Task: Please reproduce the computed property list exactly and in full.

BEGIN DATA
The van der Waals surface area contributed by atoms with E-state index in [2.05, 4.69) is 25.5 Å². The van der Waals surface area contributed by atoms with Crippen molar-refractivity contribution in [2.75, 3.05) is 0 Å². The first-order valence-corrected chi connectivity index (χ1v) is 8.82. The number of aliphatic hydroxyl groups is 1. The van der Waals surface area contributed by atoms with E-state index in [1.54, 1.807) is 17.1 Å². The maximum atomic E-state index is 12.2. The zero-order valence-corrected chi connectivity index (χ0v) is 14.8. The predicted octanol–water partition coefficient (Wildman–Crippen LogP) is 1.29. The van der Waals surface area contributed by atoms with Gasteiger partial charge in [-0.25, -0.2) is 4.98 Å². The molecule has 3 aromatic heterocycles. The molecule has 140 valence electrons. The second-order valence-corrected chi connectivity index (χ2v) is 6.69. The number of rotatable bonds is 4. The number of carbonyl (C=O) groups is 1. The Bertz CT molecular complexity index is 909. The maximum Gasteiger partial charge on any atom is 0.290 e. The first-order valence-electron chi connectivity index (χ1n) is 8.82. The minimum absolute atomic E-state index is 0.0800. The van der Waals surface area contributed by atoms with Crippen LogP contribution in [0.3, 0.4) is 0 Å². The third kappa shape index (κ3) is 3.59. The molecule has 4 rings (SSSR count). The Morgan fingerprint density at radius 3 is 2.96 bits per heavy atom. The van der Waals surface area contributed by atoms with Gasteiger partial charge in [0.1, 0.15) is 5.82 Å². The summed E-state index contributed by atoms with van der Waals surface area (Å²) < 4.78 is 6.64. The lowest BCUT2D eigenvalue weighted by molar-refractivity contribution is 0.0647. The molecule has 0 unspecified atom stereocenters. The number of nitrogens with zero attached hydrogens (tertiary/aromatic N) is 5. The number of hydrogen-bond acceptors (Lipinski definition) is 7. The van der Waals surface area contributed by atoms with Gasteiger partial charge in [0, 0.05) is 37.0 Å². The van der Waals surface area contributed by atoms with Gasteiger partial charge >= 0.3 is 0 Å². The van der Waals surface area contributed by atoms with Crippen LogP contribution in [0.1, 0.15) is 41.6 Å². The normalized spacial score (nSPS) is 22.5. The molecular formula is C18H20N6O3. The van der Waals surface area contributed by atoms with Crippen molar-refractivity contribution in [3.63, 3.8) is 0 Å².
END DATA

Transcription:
The van der Waals surface area contributed by atoms with E-state index in [2.05, 4.69) is 25.5 Å². The van der Waals surface area contributed by atoms with Crippen molar-refractivity contribution in [2.75, 3.05) is 0 Å². The first-order valence-corrected chi connectivity index (χ1v) is 8.82. The number of aliphatic hydroxyl groups is 1. The van der Waals surface area contributed by atoms with E-state index in [1.54, 1.807) is 17.1 Å². The maximum atomic E-state index is 12.2. The zero-order valence-corrected chi connectivity index (χ0v) is 14.8. The predicted octanol–water partition coefficient (Wildman–Crippen LogP) is 1.29. The van der Waals surface area contributed by atoms with Gasteiger partial charge in [-0.25, -0.2) is 4.98 Å². The molecule has 3 aromatic heterocycles. The molecule has 140 valence electrons. The second-order valence-corrected chi connectivity index (χ2v) is 6.69. The number of rotatable bonds is 4. The number of carbonyl (C=O) groups is 1. The Bertz CT molecular complexity index is 909. The maximum Gasteiger partial charge on any atom is 0.290 e. The first-order valence-electron chi connectivity index (χ1n) is 8.82. The minimum absolute atomic E-state index is 0.0800. The van der Waals surface area contributed by atoms with Crippen LogP contribution in [0.3, 0.4) is 0 Å². The third kappa shape index (κ3) is 3.59. The molecule has 4 rings (SSSR count). The Morgan fingerprint density at radius 3 is 2.96 bits per heavy atom. The van der Waals surface area contributed by atoms with Gasteiger partial charge in [0.1, 0.15) is 5.82 Å². The summed E-state index contributed by atoms with van der Waals surface area (Å²) < 4.78 is 6.64. The lowest BCUT2D eigenvalue weighted by molar-refractivity contribution is 0.0647. The molecule has 0 unspecified atom stereocenters. The number of nitrogens with zero attached hydrogens (tertiary/aromatic N) is 5. The number of hydrogen-bond acceptors (Lipinski definition) is 7. The van der Waals surface area contributed by atoms with Gasteiger partial charge in [0, 0.05) is 37.0 Å². The van der Waals surface area contributed by atoms with Gasteiger partial charge >= 0.3 is 0 Å². The van der Waals surface area contributed by atoms with Crippen LogP contribution in [0.1, 0.15) is 41.6 Å². The normalized spacial score (nSPS) is 22.5. The molecular formula is C18H20N6O3. The van der Waals surface area contributed by atoms with Crippen molar-refractivity contribution in [3.63, 3.8) is 0 Å².